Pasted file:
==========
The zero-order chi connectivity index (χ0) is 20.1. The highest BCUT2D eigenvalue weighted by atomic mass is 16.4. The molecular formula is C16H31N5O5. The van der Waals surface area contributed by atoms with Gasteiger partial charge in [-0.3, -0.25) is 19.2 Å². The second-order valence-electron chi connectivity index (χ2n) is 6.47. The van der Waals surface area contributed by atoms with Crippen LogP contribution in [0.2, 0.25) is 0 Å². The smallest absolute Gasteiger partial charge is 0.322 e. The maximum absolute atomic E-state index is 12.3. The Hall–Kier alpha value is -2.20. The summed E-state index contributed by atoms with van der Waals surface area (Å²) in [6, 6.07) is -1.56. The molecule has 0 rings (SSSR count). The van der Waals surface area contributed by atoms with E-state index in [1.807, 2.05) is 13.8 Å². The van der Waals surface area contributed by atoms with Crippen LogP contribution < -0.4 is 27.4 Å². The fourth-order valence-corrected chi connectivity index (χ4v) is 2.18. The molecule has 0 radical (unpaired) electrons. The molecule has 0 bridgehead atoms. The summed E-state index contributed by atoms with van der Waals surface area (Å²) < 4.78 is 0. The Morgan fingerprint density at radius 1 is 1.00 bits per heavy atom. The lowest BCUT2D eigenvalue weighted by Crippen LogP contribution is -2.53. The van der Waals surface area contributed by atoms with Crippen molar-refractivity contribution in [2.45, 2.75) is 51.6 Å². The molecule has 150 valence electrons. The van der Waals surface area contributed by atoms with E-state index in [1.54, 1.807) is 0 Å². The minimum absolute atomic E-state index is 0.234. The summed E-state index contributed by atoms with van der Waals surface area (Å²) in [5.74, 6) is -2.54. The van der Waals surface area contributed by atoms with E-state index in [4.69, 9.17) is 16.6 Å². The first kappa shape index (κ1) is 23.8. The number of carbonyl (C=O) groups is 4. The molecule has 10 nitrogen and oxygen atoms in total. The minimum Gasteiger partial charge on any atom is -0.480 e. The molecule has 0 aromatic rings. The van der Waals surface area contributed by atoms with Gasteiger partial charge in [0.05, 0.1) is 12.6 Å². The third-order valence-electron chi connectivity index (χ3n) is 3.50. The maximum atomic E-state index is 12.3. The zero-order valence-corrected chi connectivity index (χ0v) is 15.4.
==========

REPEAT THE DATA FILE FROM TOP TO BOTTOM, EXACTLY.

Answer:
The zero-order chi connectivity index (χ0) is 20.1. The highest BCUT2D eigenvalue weighted by atomic mass is 16.4. The molecular formula is C16H31N5O5. The van der Waals surface area contributed by atoms with Gasteiger partial charge in [-0.3, -0.25) is 19.2 Å². The second-order valence-electron chi connectivity index (χ2n) is 6.47. The van der Waals surface area contributed by atoms with Crippen LogP contribution in [0.2, 0.25) is 0 Å². The smallest absolute Gasteiger partial charge is 0.322 e. The maximum absolute atomic E-state index is 12.3. The Hall–Kier alpha value is -2.20. The summed E-state index contributed by atoms with van der Waals surface area (Å²) in [6, 6.07) is -1.56. The molecule has 0 rings (SSSR count). The van der Waals surface area contributed by atoms with E-state index in [1.807, 2.05) is 13.8 Å². The van der Waals surface area contributed by atoms with Crippen LogP contribution < -0.4 is 27.4 Å². The fourth-order valence-corrected chi connectivity index (χ4v) is 2.18. The molecule has 0 radical (unpaired) electrons. The molecule has 0 bridgehead atoms. The summed E-state index contributed by atoms with van der Waals surface area (Å²) < 4.78 is 0. The Morgan fingerprint density at radius 1 is 1.00 bits per heavy atom. The lowest BCUT2D eigenvalue weighted by Crippen LogP contribution is -2.53. The van der Waals surface area contributed by atoms with Crippen molar-refractivity contribution in [2.45, 2.75) is 51.6 Å². The molecule has 150 valence electrons. The van der Waals surface area contributed by atoms with E-state index in [1.54, 1.807) is 0 Å². The minimum absolute atomic E-state index is 0.234. The summed E-state index contributed by atoms with van der Waals surface area (Å²) in [5.74, 6) is -2.54. The van der Waals surface area contributed by atoms with E-state index in [4.69, 9.17) is 16.6 Å². The first kappa shape index (κ1) is 23.8. The number of carbonyl (C=O) groups is 4. The molecule has 10 nitrogen and oxygen atoms in total. The minimum Gasteiger partial charge on any atom is -0.480 e. The molecule has 0 aromatic rings. The van der Waals surface area contributed by atoms with Gasteiger partial charge in [0.05, 0.1) is 12.6 Å². The third-order valence-electron chi connectivity index (χ3n) is 3.50. The maximum atomic E-state index is 12.3. The zero-order valence-corrected chi connectivity index (χ0v) is 15.4.